Don’t Let Dogs Endanger Wildlife
Martin the Lurcher, an old friend of many years, tells me he regularly sees at least two families of roe deer in a secluded woodland on his evening jaunts with his two dogs. He looked over a hedge recently to see a youngster lying there; a pleasing sight – and fortunately Martin’s dogs are obedient.
I know I belabour the point at times, but where there are paths and tracks please keep to them and control your dog or dogs. It gives the majority of wildlife species a chance of survival. I have found a lot of ground and near ground nests this summer, with various bird species feeding nestlings in them; very vulnerable situations.
It isn’t just birds, of course. Any time now grasslands should have grasshoppers and crickets everywhere and there’ll be butterfly and moths’ eggs and larvae, other insects, and small mammals – all needing some seclusion.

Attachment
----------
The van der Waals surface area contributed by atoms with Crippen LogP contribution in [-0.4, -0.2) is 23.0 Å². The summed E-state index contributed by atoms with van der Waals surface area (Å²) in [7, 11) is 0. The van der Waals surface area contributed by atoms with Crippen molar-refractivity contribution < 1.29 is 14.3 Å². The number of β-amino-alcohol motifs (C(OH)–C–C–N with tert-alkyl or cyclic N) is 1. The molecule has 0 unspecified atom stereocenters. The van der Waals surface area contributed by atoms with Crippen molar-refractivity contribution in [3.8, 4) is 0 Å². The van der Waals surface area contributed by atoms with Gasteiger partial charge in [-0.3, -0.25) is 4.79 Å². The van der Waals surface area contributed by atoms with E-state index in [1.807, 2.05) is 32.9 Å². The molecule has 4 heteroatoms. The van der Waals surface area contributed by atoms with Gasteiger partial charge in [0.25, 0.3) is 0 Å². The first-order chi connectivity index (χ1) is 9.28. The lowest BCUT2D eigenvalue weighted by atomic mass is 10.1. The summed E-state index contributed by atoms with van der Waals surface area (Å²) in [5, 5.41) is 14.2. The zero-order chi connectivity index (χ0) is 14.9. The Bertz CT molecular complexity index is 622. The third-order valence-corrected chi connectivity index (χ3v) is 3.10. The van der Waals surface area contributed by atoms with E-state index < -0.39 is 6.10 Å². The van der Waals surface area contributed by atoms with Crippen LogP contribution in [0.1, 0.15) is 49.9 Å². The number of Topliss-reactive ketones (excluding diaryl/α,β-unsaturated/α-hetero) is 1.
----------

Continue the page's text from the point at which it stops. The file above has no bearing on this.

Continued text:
Bits from my diary. On June 11 around 8.30pm I glanced up through the skylight in my den to see about 100 swifts wheeling about as the flock made its way north-east. An exciting moment, as I have not seen so many together for ages – and they were all swifts, not a swallow or house martin among them. At 10.30pm it poured with rain – rather welcome after a few fine, hot days. It filled our water butts nicely as well as watering the garden and countryside.
It’s St Swithun’s Day on July 15. He was a Saxon Bishop of Winchester who wanted to be buried among ordinary folk, but so many miracles occurred at his graveside that his remains were removed to a shrine in Winchester Cathedral. So he wept in protest, causing 40 days of rain, and so it goes on.
(c) 2008 Western Morning News, The Plymouth (UK). Provided by ProQuest Information and Learning. All rights Reserved.